New Brunswick's new Child and Youth Well-Being Act has passed through the legislature and has received royal assent.
The new law gives the Department of Social Development expanded powers to intervene when it believes there could be risk of harm to a child.
The bill came about after several high profile cases of child abuse and neglect in the province.
Change was also spurred on by a report from three years ago by consultant George Savoury indicating children were being put at risk in the current system because it was under-resourced and not seen as a priority by the department.
Earlier this year, Kelly Lamrock, the province's child and youth advocate, said there were "worrying gaps" when it came to tracking youth in the province's child welfare system.
He asked for amendments to be made to the act to force the province to track and report on the outcomes of children in the province's care.
Amendments made late
Just this week several amendments to the bill were made after the government heard from several witnesses at committee hearings.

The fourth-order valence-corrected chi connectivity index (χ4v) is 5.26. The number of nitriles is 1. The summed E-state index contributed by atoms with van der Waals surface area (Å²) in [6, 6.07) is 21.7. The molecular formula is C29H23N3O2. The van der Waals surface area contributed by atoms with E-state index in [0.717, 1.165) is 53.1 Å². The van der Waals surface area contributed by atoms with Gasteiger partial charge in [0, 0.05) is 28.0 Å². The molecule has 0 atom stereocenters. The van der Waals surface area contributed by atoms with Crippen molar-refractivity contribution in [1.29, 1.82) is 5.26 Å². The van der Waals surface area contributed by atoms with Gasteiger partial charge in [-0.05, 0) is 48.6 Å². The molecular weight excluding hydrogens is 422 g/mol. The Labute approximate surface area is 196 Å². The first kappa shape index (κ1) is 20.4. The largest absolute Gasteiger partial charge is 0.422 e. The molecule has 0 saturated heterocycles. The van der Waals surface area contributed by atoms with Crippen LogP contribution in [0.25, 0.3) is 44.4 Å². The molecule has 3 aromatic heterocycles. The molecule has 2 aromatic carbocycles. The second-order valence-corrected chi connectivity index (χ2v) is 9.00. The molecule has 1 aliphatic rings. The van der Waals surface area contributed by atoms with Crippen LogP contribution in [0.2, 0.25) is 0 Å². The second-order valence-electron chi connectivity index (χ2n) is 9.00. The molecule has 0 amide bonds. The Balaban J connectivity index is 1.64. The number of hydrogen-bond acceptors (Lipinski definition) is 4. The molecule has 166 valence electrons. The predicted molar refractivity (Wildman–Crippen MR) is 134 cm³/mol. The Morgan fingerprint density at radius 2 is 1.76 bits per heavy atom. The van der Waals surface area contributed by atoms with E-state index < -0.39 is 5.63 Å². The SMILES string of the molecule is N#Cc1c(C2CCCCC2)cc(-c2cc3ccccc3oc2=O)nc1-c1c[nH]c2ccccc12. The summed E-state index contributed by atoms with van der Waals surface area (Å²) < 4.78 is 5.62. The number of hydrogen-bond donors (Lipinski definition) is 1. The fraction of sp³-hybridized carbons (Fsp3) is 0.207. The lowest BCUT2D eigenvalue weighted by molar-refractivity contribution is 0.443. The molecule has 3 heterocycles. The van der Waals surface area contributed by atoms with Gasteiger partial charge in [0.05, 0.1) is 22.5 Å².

"That prompted us to say, 'OK, let's make some changes,'" said Social Development Minister Bruce Fitch, that resulted in a unanimous vote.
"That to me shows good collaboration," he said.
Even with the amendments, there were concerns raised by several witnesses at committee that the bill still didn't go far enough.
But Fitch said the bill is meant to be a starting point, not a final destination.
"Passing the bill gives us good framework and then filling in some of the blanks or the issues that were talked about yesterday," said Fitch.
"We continue to do the work."